As is obvious, using layers to separate material requires that layers be named in some way that permits identification -- identification of each and every characteristic of every layer.

Mr. Eiteljorg's older propylon project required that he define portions of the building according to a variety of criteria, but the project began so early in the history of the scholarly use of CAD that separating the material by layer was done as much with an eye toward keeping virtually everything separate as a real understanding of the ultimate analytic needs or benefits. (Experience had also shown that using and then remembering "obvious" layer names, e.g., southwall worked very badly. Such terms were almost always too broad, requiring later subdivisions, and rarely managed to be fully descriptive.) Complicating matters, there were some blocks that were used in different places at different times, and the same block might be interpreted differently by Mr. Eiteljorg and William Bell Dinsmoor, Jr., whose ideas were also incorporated in the model (the two-dimensional version only). Finally, Mr. Eiteljorg needed not only to distinguish between the points of view of Mr. Dinsmoor and himself, he also needed to provide for possible third or fourth interpretations and to make it clear if items were defined in the same way by all who had studied the area.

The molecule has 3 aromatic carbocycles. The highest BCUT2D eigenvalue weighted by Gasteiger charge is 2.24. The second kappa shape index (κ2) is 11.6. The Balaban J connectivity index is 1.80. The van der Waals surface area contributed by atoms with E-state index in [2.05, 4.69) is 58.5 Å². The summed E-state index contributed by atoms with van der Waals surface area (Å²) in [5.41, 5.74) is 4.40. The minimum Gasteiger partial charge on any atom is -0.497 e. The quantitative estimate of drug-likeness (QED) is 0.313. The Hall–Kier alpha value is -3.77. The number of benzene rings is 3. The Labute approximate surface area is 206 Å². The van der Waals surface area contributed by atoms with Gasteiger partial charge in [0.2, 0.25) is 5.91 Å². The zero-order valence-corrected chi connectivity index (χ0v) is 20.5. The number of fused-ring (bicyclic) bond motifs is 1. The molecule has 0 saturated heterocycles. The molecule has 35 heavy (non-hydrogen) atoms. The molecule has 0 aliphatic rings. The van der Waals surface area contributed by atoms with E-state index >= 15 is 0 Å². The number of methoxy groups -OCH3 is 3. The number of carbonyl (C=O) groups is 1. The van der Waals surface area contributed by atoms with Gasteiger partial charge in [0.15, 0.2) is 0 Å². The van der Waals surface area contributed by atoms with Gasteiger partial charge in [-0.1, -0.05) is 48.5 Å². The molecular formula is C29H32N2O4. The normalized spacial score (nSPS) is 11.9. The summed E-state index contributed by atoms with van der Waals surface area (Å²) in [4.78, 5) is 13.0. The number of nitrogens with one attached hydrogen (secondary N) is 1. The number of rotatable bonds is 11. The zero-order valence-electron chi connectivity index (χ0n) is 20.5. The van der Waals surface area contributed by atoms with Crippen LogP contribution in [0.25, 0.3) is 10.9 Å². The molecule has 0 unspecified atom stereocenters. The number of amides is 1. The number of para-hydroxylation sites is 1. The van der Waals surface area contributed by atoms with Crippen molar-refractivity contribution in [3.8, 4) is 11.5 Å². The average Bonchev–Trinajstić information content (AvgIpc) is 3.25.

Ms. Lesk and Mr. Blomerus, on the other hand, were most concerned with managing the complexity of the Erechtheion's tortured history. That is, individual blocks were removed from and added back to the Erechtheion in a bewildering and illogical sequence that needed to be understood and expressed in the model. It was a basic aim of the project to be able to show which blocks were present or absent at any point in the history of the structure. While this required the use of layers, it also required that any given block have an unknown number of chronological indicators. That is, a given block might have been in the building any number of times, and there needed to be a way to indicate the moments when each block was in the structure.